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Different Advice and Grief
In these articles. I always try to offer helpful tips on coping with miscarriage. Being able to function in your life and not get stuck are really important. I realize that not every idea is going to be appropriate for every person (that's why I try to offer a great variety of them!) Yet it occurs to me that grief can be such a complicated process, that coping mechanisms which may be successful for you in six months may be completely useless to you right now.
For some reason this morning, my social media seems to be full of sadness. People have lost parents, spouses and even children recently. People are struggling with depression and chronic illness. These things exist always. There is always someone struggling with something but some days, everyone you know seems to be struggling.
It makes me think about the process of grief and dealing with loss. Although the process is not nearly as linear as many people once believed, there are many common emotions which people pass through including shock, anger, denial and acceptance. A person dealing with a sudden and devastating loss is probably not thinking of a memorial tribute they could plan for the future. No, those people are living moment to moment, dealing with practical (if tragic) issues like funerals, medical treatments, and logistics. Dealing with these issues can be a coping mechanism in and of itself. I found as long as I could keep moving (whether physically or emotionally) I didn't have to get to the real work of processing the grief.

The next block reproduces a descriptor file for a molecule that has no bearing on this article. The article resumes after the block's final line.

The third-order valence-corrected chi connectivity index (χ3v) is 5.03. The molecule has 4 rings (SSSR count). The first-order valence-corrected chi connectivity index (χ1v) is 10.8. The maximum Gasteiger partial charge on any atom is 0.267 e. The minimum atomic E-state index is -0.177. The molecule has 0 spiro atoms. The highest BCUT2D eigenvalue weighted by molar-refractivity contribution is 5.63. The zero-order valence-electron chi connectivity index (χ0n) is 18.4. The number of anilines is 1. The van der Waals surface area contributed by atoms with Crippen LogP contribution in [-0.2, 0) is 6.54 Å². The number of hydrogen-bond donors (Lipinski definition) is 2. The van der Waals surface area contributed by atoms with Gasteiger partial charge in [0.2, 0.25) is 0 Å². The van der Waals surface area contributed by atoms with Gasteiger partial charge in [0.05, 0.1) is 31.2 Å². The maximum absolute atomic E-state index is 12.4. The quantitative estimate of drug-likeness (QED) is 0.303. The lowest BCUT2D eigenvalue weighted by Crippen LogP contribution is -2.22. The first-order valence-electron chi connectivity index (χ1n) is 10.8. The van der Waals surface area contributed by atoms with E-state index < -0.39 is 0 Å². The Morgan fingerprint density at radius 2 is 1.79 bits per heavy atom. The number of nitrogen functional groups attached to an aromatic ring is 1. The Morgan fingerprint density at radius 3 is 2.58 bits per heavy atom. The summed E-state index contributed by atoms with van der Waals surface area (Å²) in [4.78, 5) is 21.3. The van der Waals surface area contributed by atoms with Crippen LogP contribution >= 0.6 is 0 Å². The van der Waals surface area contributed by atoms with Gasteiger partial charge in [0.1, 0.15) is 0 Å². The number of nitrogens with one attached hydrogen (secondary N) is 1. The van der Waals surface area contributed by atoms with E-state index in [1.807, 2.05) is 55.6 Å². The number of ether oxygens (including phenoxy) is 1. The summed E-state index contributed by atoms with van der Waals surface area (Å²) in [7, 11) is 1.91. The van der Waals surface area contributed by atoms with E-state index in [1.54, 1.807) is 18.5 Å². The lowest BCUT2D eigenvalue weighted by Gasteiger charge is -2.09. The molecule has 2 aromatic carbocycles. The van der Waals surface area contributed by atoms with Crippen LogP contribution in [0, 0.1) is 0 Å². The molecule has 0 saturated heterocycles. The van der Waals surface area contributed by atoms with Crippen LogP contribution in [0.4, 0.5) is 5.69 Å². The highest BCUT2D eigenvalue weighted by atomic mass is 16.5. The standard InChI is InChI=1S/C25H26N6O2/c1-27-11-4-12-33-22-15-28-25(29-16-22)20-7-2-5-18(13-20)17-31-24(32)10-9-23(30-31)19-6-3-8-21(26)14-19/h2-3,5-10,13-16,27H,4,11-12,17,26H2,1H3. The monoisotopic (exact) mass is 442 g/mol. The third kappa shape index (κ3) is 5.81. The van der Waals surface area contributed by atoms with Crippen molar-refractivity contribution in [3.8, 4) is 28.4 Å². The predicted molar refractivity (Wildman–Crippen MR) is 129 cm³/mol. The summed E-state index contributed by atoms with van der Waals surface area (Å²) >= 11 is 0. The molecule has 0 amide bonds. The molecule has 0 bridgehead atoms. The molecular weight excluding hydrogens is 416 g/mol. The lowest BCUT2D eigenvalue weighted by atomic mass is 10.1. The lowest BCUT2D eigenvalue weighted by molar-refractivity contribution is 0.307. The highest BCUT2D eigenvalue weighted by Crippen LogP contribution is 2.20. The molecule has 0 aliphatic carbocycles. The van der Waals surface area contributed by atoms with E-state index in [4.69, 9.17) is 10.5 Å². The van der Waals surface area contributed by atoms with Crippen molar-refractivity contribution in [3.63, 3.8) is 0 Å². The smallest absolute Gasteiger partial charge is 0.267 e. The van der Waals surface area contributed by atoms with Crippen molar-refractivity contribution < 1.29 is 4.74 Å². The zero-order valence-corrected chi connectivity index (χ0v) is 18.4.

After initial shock, other emotions kick in. The process of grief can be confusing and may take much longer than you expected. What gives you solace today may not help you at all later on. There is no shortage of advice either. Sometimes it seems everyone has something to offer; some of it unhelpful, some which will really resonate with you.
The point is to use the advice based on the context of where you are in your grief. Some advice like “get over it”, “just have another baby,” will probably never be useful to you. Other advice, like “take some deep breaths,” or “try to practice gratitude” may be helpful throughout your journey. Finally, some advice may be a good fit at some point and not so much at others.
So, access any advice, tips, ideas or support you receive. Accept that most of it was likely well-intentioned. Embrace what resonates with you and gently let go of what does not. Just don't outright reject any idea that doesn't resonate with you right now. Grief is a complex path which will lead you through many emotions. You never know what might be helpful to you you when.
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